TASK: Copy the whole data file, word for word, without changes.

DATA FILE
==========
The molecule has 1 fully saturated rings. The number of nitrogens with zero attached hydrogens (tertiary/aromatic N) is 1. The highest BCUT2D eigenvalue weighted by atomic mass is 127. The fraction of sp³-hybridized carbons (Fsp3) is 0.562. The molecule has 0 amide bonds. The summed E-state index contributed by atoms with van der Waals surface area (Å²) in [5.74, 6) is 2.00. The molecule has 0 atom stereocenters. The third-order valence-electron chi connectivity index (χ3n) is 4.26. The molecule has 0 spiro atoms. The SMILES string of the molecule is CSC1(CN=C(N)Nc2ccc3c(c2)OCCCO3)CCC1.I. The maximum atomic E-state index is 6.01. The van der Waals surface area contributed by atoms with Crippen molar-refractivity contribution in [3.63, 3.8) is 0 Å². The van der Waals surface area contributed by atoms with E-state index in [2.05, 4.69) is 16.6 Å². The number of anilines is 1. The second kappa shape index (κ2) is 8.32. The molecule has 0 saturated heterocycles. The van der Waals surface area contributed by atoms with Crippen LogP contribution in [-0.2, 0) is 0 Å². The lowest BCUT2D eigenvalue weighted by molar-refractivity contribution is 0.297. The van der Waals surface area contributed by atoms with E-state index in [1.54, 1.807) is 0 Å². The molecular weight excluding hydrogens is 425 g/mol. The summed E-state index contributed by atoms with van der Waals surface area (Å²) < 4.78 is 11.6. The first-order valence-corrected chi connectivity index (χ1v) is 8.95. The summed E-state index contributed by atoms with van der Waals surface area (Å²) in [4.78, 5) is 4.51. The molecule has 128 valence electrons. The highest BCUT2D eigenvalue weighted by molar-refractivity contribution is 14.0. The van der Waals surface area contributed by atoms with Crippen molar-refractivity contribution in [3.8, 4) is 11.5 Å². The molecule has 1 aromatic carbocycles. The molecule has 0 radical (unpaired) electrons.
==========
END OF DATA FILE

The molecule has 1 fully saturated rings. The number of nitrogens with zero attached hydrogens (tertiary/aromatic N) is 1. The highest BCUT2D eigenvalue weighted by atomic mass is 127. The fraction of sp³-hybridized carbons (Fsp3) is 0.562. The molecule has 0 amide bonds. The summed E-state index contributed by atoms with van der Waals surface area (Å²) in [5.74, 6) is 2.00. The molecule has 0 atom stereocenters. The third-order valence-electron chi connectivity index (χ3n) is 4.26. The molecule has 0 spiro atoms. The SMILES string of the molecule is CSC1(CN=C(N)Nc2ccc3c(c2)OCCCO3)CCC1.I. The maximum atomic E-state index is 6.01. The van der Waals surface area contributed by atoms with Crippen molar-refractivity contribution in [3.63, 3.8) is 0 Å². The van der Waals surface area contributed by atoms with E-state index in [2.05, 4.69) is 16.6 Å². The number of anilines is 1. The second kappa shape index (κ2) is 8.32. The molecule has 0 saturated heterocycles. The van der Waals surface area contributed by atoms with Crippen LogP contribution in [-0.2, 0) is 0 Å². The lowest BCUT2D eigenvalue weighted by molar-refractivity contribution is 0.297. The van der Waals surface area contributed by atoms with E-state index in [1.54, 1.807) is 0 Å². The molecular weight excluding hydrogens is 425 g/mol. The summed E-state index contributed by atoms with van der Waals surface area (Å²) < 4.78 is 11.6. The first-order valence-corrected chi connectivity index (χ1v) is 8.95. The summed E-state index contributed by atoms with van der Waals surface area (Å²) in [4.78, 5) is 4.51. The molecule has 128 valence electrons. The highest BCUT2D eigenvalue weighted by molar-refractivity contribution is 14.0. The van der Waals surface area contributed by atoms with Crippen molar-refractivity contribution in [3.8, 4) is 11.5 Å². The molecule has 1 aromatic carbocycles. The molecule has 0 radical (unpaired) electrons.